First of all, there is nothing guaranteeing that the modules we define for our :http_client can do what they need to do: there is no enforcement of a contract here that requires the modules have a get/1 function.

Second, tests like the above cannot be safely run asynchronously. Because the application’s state is shared by the entire application, it is entirely possible that when you override the :http_client in one test, some other test (running simultaneously) expects a different result. You may have encountered problems like this when test runs usually pass, but sometimes inexplicably fail. Beware!

Thirdly, this approach can get messy because you can end up with a bunch of mock modules stuffed into your application somewhere. Yuck.

We demonstrate the structure above because it outlines the approach in a fairly straight-forward manner that helps us understand a bit more about how the real solution works.

Mox : The Solution to all the Problems

The go-to package for working with mocks in Elixir is Mox, authored by José Valim himself, and it solves all the problems outlined above.

Remember: as a pre-requisite, our code must look to the application config to get its configured module:

def get_username(username) do
  http_client().get("https://elixirschool.com/users/#{username}")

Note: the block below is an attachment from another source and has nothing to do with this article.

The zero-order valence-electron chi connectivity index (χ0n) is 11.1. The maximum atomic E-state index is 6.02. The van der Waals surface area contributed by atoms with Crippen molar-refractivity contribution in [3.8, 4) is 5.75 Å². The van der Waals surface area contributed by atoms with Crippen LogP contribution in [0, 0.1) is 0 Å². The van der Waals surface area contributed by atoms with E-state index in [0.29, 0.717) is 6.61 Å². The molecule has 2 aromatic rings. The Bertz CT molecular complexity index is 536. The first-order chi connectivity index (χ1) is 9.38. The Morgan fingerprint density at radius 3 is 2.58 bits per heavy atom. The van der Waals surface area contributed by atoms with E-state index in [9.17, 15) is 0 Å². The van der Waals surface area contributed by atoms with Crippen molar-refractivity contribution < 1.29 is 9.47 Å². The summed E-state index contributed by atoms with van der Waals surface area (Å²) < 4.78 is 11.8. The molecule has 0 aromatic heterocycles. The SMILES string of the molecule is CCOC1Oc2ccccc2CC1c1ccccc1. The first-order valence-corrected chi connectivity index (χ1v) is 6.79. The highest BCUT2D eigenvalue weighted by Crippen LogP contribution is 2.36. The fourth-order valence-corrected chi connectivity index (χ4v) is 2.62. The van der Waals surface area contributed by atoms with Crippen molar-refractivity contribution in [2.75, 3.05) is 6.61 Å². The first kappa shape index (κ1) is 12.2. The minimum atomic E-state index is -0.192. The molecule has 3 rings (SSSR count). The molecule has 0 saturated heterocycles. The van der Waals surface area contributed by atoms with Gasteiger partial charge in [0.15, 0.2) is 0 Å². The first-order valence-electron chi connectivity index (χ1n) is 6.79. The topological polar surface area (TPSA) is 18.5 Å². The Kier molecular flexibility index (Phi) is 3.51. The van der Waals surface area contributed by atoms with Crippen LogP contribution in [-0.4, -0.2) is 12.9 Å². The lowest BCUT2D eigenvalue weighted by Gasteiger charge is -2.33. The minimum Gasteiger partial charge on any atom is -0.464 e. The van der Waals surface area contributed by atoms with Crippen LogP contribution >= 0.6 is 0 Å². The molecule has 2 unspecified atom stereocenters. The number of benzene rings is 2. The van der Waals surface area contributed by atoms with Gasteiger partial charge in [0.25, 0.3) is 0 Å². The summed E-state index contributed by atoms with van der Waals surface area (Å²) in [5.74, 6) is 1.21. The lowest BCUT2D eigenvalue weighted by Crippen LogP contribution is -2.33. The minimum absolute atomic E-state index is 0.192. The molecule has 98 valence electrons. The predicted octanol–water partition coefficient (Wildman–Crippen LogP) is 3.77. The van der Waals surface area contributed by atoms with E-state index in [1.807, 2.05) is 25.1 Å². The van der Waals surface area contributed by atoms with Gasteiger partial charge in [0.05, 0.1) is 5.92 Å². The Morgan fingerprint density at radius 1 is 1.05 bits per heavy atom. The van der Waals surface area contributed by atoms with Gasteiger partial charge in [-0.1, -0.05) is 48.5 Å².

end

defp http_client do
  Application.get_env(:my_app, :http_client)
end

Then you may include mox in your dependencies:

# mix.exs
defp deps do
  [
    # ...
    {:mox, "~> 0.5.2", only: [:test], runtime: false}
  ]
end

Install it with mix deps.get.

Next, modify your test_helper.exs so it does 3 things:

  1. it must start the Mox app
  2. it must define one or more mocks
  3. it must set the application config with the mock
# test_helper.exs
ExUnit.start(exclude: [:skip])

# 1. Start the mox app
Mox.Server.start_link([])

# 2. define dynamic mocks
Mox.defmock(HTTPoison.BaseMock, for: HTTPoison.Base)
# ... etc...

# 3. Override the config settings (similar to adding these to `config/test.exs`)
Application.put_env(:my_app, :http_client, HTTPoison.BaseMock)
# ... etc...

A couple important things to note about Mox.defmock: the left-side name is arbitrary. Module names in Elixir are just atoms – you don’t have to create a module anywhere, all you are doing is “reserving” a name for the mock module. Behind the scenes, Mox will create a module with this name on the fly inside the BEAM.